I used tartlet pans from Wilton that have a loose bottom, so it’s easy to push them out to serve. The original recipe mentioned you could make 6 tartlets, but using these pans I made only 5. The same type of filling could work well as a real tart, over a crust (like the olive oil crust of my recent past), but this version is as light as it is flavorful.

I hope you make these pies. It is possible that it would work well with frozen spinach, but I much prefer the brighter taste that you get once you steam it yourself and use right away.

ONE YEAR AGO: Avgolemono Soup, My Way

TWO YEARS AGO: Sourdough Chocolate Twist Bread

THREE YEARS AGO: Dan Lepard Times Three

FOUR YEARS AGO: Turkey Portobello Burger

FIVE YEARS AGO: Raspberry Ricotta Cake

SIX YEARS AGO: In My Kitchen, April 2014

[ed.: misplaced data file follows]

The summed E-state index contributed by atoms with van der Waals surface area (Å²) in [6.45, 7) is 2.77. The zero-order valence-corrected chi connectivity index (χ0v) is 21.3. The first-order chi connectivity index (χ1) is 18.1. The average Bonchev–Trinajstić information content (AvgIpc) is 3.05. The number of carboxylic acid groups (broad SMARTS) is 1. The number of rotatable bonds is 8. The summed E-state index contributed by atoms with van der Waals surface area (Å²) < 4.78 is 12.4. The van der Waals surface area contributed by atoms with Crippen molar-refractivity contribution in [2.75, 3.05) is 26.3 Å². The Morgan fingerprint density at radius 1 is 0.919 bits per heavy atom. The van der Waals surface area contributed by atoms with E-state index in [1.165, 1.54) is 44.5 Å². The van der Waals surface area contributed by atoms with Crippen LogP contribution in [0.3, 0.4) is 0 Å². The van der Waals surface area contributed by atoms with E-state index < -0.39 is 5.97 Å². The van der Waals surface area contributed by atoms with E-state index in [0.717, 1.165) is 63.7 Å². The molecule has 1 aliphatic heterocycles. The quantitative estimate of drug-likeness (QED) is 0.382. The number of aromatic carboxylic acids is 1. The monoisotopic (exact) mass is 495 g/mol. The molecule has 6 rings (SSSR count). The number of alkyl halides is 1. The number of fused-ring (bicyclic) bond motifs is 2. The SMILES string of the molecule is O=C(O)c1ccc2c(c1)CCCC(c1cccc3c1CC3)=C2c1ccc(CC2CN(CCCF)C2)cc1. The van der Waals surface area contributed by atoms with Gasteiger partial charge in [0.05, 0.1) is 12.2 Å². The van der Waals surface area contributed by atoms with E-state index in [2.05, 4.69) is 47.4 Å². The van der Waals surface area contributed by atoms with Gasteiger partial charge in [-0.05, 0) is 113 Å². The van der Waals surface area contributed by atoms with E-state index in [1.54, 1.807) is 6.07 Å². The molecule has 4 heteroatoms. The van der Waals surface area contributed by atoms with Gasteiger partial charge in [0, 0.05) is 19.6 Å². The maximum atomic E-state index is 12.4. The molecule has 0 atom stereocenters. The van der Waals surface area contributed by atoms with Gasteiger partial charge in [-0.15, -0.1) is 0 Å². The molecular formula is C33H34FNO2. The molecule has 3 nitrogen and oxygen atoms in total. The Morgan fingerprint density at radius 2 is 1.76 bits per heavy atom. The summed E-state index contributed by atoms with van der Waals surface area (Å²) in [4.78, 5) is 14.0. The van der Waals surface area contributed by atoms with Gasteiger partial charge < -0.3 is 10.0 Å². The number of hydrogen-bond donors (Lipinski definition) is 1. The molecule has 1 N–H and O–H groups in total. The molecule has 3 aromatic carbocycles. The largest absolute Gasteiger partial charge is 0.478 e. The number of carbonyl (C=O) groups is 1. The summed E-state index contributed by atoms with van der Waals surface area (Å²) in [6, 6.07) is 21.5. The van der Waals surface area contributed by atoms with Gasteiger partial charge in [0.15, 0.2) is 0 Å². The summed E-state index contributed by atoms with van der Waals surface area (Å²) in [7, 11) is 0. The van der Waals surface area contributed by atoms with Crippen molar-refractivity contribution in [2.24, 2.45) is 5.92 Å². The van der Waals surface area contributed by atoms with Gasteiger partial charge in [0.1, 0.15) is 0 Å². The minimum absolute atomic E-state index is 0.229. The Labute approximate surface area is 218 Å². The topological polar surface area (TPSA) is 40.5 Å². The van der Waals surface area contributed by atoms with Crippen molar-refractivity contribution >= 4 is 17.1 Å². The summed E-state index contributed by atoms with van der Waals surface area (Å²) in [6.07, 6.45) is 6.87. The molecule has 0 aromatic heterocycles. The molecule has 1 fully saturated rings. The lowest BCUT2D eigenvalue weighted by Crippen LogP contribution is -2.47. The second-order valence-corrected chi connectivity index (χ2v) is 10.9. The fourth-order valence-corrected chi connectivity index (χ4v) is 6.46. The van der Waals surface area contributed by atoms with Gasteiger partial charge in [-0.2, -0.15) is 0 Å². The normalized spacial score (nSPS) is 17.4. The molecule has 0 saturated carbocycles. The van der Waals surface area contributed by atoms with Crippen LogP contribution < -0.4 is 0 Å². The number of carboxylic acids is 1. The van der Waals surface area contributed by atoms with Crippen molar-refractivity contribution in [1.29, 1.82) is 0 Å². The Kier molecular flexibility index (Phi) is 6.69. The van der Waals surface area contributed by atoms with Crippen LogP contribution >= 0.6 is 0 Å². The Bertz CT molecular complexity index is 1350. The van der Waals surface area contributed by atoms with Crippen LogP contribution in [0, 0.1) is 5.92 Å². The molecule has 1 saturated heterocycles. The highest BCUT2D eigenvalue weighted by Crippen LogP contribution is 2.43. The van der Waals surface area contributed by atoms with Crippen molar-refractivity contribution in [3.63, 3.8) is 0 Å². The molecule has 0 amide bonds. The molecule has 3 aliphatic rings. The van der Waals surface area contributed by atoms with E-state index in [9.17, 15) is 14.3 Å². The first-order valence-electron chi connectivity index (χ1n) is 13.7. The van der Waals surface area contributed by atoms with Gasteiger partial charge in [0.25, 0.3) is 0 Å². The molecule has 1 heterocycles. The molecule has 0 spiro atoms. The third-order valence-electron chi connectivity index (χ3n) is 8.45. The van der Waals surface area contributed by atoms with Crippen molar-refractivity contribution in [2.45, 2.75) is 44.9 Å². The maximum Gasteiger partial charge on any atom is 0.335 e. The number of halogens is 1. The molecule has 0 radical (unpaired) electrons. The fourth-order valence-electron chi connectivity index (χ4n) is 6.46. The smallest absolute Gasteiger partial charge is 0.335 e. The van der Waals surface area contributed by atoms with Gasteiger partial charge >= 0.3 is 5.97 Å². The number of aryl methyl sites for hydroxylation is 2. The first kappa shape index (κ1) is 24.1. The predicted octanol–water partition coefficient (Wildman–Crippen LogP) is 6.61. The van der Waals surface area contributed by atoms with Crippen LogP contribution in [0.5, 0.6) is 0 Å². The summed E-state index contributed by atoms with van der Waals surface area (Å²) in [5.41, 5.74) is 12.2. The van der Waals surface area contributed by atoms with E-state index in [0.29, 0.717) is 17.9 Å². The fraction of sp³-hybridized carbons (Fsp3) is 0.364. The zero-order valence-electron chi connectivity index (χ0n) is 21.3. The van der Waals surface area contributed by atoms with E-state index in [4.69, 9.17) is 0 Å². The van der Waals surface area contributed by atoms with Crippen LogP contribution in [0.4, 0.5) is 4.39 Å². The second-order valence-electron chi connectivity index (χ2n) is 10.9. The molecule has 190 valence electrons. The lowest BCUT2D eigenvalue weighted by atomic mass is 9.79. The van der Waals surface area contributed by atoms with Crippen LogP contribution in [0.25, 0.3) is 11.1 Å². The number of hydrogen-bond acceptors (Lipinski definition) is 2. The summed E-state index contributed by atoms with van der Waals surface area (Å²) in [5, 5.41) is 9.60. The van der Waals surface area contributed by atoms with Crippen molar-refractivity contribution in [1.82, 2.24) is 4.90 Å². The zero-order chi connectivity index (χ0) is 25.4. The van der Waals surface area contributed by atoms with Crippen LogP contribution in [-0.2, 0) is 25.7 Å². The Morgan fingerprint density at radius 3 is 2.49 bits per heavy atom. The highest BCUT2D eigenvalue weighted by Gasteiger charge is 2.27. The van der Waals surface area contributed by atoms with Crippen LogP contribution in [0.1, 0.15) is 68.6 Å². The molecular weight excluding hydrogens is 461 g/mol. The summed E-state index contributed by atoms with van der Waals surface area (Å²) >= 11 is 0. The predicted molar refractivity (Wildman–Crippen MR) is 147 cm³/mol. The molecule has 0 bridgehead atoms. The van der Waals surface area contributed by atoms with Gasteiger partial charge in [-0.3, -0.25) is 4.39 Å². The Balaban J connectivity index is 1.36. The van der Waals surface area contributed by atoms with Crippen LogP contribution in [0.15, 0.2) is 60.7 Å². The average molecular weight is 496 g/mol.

SEVEN YEARS AGO: Whole-Wheat Pasta with Lemony Tomatoes and Spinach

EIGHT YEARS AGO: Blood Orange Duck: A work in progress

NINE YEARS AGO: Grilled Mahi-mahi with citrus marinade

TEN YEARS AGO: Memories of Pastéis

INCREDIBLY SIMPLE: CRUNCHY ASPARAGUS

For a few years I’ve been blogging on recipes that are almost too simple to call as such (see them all here), but tasty enough to sit side by side in a blog with more elaborate concoctions. Normally I like to wait until I have several “incredibly simple” items to share in a single post, but spring is almost here, asparagus season is knocking at the door, and this recipe was too good to keep it a secret for much longer. I made it three times in two weeks. The delicate crunch on these babies? I am seriously in love.

INCREDIBLY SIMPLE CRUNCHY ASPARAGUS
(from the Bewitching Kitchen)